Because of the nature of the cat, introducing a new cat into a household is often stressful for both the resident cat and the new cat, so this process has to be carried out slowly and carefully. Although cats can obviously be very sociable with other cats, these close relationships only occur when cats recognise each other as part of an established 'social group': cats that are unfamiliar are usually seen as a big threat. This is because the ancestors of our modern cats evolved over millions of years as territorial and largely solitary animals, which needed to defend their territory from other cats in order to catch sufficient prey to survive.
Cats are most likely to form close relationships with other cats where they 'grow up' together, or where the relationship has developed over a long time. Resident cats will be very stressed by the sudden introduction of an unfamiliar cat and may react by being aggressive towards it, hiding away and avoiding the new cat, or showing other signs of stress, such as urine spraying or over-grooming. In fact, problems arising from the stress of introducing the new cat to existing cats are some of the most common reasons for cats being returned to Cats Protection adoption centres after homing. We therefore have to be very careful in the way that we introduce new cats into homes where there are already one or more resident cats.
The important aspect of the process of integration is that it should be slow and gradual. The newcomer should initially be introduced into a room that is not one of the main 'core' areas for the existing cat. This separate room should be set up with a litter tray, food, water bowl, comfy bed, toys and a scratching post. This room is a safe space for your new cat to get used to and to establish as the 'core' part of his territory. It is important for your new cat to relax into his surroundings and get to know you before facing the challenge of meeting your other cat.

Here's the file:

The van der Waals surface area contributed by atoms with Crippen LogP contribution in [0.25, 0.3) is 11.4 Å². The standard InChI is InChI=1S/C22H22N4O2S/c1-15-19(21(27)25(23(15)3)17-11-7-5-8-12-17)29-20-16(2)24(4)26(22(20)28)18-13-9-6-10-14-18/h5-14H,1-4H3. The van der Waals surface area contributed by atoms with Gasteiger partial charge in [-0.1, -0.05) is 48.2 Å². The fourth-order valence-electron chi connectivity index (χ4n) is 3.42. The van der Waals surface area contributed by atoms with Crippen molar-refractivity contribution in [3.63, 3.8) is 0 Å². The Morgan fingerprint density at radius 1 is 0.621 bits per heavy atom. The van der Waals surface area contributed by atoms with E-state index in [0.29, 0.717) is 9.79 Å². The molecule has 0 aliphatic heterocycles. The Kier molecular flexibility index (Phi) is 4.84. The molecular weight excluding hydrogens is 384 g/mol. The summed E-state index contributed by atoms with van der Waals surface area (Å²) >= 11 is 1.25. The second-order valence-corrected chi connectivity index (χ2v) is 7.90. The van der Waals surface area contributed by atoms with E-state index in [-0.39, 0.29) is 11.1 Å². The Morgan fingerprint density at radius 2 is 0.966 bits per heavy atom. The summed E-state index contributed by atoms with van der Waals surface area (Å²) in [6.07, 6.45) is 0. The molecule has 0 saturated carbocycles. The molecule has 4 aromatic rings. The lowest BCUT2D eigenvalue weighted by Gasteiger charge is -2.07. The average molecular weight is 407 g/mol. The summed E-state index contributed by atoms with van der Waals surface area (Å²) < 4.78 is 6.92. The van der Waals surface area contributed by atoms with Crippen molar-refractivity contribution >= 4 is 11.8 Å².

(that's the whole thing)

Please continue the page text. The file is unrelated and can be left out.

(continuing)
Cats rely on scent for communication and identification much more then we do. Because of this, the introduction process starts with the 'swapping' of scent between the cats, for example by exchanging food bowls, toys and bedding. Only when the cats tolerate the scent of the other cat can we gradually progress so that they can see each other. Right through this process, the presence of the other cat is associated with something positive, such as attention, play, or a food treat.
Be prepared, integration can take anything from a few weeks to a few months, depending on the age, character and previous experiences of your cats. Taking your time will make it worthwhile in the end.